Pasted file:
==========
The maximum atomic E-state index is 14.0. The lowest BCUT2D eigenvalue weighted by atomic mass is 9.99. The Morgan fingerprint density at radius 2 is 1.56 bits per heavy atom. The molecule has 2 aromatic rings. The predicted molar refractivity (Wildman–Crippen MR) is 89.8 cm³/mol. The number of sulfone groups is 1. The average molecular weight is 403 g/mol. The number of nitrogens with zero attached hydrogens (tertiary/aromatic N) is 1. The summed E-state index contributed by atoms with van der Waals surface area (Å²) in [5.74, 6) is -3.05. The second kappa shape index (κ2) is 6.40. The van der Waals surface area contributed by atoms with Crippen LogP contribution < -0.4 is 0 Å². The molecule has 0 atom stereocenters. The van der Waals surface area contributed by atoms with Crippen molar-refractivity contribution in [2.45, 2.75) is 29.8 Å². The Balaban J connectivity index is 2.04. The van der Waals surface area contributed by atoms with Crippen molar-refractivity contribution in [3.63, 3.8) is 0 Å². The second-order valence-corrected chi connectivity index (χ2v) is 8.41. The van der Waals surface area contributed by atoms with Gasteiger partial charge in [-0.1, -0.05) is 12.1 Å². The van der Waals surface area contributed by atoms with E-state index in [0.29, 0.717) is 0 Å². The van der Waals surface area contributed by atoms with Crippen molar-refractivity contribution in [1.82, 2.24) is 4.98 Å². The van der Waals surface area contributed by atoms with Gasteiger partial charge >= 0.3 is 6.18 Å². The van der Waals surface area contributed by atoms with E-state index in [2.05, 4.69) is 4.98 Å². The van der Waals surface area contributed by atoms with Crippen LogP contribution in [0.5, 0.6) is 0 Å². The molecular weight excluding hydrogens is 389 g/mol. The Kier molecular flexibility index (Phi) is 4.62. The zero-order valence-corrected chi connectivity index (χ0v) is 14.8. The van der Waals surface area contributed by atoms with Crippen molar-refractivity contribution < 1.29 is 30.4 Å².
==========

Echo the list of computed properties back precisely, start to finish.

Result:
The maximum atomic E-state index is 14.0. The lowest BCUT2D eigenvalue weighted by atomic mass is 9.99. The Morgan fingerprint density at radius 2 is 1.56 bits per heavy atom. The molecule has 2 aromatic rings. The predicted molar refractivity (Wildman–Crippen MR) is 89.8 cm³/mol. The number of sulfone groups is 1. The average molecular weight is 403 g/mol. The number of nitrogens with zero attached hydrogens (tertiary/aromatic N) is 1. The summed E-state index contributed by atoms with van der Waals surface area (Å²) in [5.74, 6) is -3.05. The second kappa shape index (κ2) is 6.40. The van der Waals surface area contributed by atoms with Crippen LogP contribution < -0.4 is 0 Å². The molecule has 0 atom stereocenters. The van der Waals surface area contributed by atoms with Crippen molar-refractivity contribution in [2.45, 2.75) is 29.8 Å². The Balaban J connectivity index is 2.04. The van der Waals surface area contributed by atoms with Crippen molar-refractivity contribution in [3.63, 3.8) is 0 Å². The second-order valence-corrected chi connectivity index (χ2v) is 8.41. The van der Waals surface area contributed by atoms with Gasteiger partial charge in [-0.1, -0.05) is 12.1 Å². The van der Waals surface area contributed by atoms with E-state index in [0.29, 0.717) is 0 Å². The van der Waals surface area contributed by atoms with Crippen molar-refractivity contribution in [1.82, 2.24) is 4.98 Å². The van der Waals surface area contributed by atoms with Gasteiger partial charge >= 0.3 is 6.18 Å². The van der Waals surface area contributed by atoms with E-state index in [2.05, 4.69) is 4.98 Å². The van der Waals surface area contributed by atoms with Crippen LogP contribution in [0.5, 0.6) is 0 Å². The molecular weight excluding hydrogens is 389 g/mol. The Kier molecular flexibility index (Phi) is 4.62. The zero-order valence-corrected chi connectivity index (χ0v) is 14.8. The van der Waals surface area contributed by atoms with Crippen molar-refractivity contribution < 1.29 is 30.4 Å².